K2 Supporters Push For Regulation, Against Total Ban

By John W. Davis

July 28, 2010 Updated Jul 28, 2010 at 11:33 PM EDT

FORT WAYNE, Ind. (Indiana's NewsCenter) - As the Fort Wayne City Council considers banning synthetic cannabinoid, locally known as "spice" or K2, Indiana's NewsCenter reached out to supporters for their opinion.

Indiana's NewsCenter was first alerted to K2 in June, when a youth group named Students Against Violence Everywhere, protested the sale of K2 at a Marathon gas station on Fort Wayne's south east side.

The supporters that decided to sit-down with Indiana's NewsCenter admit that kids should not smoke K2.

However, instead of a total ban, those supporters are calling for regulation.

"Really the question is, do you have the right to?," said Arthur Saldivar, who is against the total ban of K2 in Fort Wayne.

Saldivar is associated with a legal company that sells K2 to local and national "head shops".

Saldivar said 14 people at his business would be out of a job if K2 sales were banned in the Summit City.

Right now, Fort Wayne City Council is considering banning the weed-like substance but supporters say selling and using K2 is a legal and personal choice.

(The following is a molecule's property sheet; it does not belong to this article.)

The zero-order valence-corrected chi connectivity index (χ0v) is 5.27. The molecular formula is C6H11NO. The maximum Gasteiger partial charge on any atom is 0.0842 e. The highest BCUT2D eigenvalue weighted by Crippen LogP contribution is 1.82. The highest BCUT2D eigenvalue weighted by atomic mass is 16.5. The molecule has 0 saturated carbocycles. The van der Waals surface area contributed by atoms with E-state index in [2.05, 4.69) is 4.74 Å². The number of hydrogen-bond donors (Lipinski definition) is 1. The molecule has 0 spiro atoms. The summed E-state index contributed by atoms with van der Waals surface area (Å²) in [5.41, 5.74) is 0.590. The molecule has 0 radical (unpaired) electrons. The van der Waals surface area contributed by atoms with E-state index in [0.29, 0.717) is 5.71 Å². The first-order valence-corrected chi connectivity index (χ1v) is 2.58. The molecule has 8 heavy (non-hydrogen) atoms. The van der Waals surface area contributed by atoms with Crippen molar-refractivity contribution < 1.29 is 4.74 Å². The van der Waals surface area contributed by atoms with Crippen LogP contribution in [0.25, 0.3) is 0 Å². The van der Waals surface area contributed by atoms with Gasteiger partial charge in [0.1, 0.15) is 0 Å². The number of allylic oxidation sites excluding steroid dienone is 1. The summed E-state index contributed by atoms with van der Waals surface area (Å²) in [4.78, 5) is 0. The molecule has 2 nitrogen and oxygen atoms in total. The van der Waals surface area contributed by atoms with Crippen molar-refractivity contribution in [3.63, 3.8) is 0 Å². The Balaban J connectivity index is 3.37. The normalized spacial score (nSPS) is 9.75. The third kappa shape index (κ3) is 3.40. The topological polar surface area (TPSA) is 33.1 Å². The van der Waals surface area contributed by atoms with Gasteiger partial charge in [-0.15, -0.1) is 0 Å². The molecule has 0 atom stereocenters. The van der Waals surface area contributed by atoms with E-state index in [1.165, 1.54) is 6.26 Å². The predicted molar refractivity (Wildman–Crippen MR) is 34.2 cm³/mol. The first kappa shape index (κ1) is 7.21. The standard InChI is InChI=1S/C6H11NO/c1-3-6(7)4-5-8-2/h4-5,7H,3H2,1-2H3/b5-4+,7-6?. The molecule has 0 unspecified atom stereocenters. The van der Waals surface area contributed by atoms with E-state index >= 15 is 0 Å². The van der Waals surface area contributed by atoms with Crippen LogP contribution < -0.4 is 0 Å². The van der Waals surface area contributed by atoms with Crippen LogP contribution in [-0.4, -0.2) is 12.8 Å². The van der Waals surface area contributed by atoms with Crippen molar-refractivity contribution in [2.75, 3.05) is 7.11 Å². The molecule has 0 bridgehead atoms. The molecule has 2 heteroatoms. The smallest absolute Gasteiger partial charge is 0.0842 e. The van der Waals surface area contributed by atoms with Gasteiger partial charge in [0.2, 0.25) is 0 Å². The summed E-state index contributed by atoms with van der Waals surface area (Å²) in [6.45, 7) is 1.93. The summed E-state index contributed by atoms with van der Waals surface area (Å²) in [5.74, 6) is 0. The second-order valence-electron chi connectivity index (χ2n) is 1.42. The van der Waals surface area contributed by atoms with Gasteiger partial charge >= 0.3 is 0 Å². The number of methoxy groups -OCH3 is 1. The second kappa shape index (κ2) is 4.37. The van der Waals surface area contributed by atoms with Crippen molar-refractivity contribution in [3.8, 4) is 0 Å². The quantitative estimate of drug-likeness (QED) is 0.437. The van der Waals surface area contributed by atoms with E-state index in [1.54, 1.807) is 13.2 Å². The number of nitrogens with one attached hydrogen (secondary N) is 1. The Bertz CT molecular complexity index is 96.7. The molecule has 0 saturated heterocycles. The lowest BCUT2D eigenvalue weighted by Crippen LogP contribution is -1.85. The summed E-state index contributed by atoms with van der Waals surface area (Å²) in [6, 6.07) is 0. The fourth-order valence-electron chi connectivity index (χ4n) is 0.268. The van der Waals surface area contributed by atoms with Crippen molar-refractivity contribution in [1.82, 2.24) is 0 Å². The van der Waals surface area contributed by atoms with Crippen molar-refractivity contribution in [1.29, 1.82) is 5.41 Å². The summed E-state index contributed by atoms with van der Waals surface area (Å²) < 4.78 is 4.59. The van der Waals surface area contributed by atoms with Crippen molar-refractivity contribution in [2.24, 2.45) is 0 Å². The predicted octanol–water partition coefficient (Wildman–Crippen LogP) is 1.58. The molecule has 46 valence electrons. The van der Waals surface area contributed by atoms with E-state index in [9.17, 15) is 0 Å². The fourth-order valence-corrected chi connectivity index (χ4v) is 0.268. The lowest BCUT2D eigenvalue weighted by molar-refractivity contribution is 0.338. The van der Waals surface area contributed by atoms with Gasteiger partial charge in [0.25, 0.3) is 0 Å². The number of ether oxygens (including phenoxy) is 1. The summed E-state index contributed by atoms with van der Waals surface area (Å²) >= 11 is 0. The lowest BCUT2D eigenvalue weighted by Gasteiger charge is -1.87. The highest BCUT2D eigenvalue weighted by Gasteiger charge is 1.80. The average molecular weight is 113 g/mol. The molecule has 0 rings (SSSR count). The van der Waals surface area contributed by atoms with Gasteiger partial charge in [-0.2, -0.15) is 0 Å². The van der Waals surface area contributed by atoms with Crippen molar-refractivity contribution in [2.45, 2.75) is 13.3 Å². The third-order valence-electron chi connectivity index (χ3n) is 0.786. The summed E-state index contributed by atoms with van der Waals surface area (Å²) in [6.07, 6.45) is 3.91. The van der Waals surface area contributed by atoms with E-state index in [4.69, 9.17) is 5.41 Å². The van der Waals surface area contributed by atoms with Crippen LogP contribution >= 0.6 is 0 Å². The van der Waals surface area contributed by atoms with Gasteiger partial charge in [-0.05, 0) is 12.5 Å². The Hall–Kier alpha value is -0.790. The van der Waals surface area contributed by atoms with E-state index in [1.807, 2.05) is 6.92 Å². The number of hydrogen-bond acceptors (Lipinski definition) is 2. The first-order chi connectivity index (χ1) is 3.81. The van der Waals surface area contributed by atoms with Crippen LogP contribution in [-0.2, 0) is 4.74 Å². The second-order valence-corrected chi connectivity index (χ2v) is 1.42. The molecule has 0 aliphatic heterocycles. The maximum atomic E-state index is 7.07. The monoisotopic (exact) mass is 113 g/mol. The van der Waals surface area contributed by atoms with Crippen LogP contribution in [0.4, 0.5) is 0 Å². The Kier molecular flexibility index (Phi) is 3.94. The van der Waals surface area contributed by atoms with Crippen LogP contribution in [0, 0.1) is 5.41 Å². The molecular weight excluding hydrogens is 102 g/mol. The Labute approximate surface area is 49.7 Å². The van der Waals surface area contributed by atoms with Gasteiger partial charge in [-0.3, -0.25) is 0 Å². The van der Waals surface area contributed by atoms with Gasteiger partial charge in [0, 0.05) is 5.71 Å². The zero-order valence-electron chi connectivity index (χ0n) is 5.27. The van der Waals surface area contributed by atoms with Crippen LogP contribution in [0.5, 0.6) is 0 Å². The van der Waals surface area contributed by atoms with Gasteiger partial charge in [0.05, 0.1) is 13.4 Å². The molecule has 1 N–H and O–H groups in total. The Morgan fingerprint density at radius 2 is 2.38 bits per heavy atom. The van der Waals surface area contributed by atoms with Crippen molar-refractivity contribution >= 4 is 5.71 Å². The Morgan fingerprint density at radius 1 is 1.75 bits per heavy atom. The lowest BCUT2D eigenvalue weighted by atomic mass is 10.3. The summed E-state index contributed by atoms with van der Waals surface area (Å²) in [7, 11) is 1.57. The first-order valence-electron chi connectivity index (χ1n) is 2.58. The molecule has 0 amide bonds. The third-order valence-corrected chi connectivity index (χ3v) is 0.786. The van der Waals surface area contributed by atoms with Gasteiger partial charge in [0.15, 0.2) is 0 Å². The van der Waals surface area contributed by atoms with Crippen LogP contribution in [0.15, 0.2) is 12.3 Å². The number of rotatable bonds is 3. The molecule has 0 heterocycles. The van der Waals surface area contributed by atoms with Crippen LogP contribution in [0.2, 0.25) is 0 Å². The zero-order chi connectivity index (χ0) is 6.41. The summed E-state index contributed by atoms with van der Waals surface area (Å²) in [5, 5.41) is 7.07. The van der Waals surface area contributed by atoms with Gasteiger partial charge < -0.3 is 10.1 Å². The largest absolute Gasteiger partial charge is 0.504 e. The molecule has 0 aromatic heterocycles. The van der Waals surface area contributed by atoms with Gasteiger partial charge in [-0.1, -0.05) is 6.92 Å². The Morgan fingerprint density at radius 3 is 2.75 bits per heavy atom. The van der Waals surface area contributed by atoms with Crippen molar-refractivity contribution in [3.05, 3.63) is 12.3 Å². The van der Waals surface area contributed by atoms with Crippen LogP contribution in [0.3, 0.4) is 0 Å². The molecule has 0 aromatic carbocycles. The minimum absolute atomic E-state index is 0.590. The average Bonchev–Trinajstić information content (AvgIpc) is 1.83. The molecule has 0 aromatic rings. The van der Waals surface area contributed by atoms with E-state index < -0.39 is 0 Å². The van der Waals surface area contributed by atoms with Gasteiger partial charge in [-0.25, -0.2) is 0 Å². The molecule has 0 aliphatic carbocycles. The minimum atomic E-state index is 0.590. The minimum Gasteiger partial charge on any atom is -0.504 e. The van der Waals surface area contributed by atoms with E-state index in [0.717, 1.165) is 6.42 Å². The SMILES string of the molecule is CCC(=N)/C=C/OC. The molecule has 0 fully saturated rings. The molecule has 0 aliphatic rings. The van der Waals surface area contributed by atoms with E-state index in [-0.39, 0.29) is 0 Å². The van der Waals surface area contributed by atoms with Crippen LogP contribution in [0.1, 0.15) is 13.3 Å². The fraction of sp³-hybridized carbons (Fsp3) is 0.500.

"I think ultimately it boils down to one's own personal ethics and morals which should not be controlled by any entity outside of yourself," said Saldivar.

Meanwhile, Allen County Health Commissioner Doctor Deborah McMahan said she wants to testify before city council next Tuesday about the negative health impacts of K2.

Dr. McMahan told Indiana's NewsCenter K2 caused increased heart rates, paranoia and panic attacks.

However, supporters said that data comes from very early studies.

"There's no way to show any long terms side effects because it hasn't been around that long or studied for that long," replied Saldivar when questioned about Dr. McMahan's statement.

Meanwhile, supporters say a compromise they could live with is not allowing teenagers and those under the age of 21 to buy the synthetic cannabis-like incense.

"I don't think anyone is arguing for that (kids being able to buy K2) at all... They can right now because there is no regulation, not because there is no ban but because there is no regulation... We definitely need regulation," said Saldivar.

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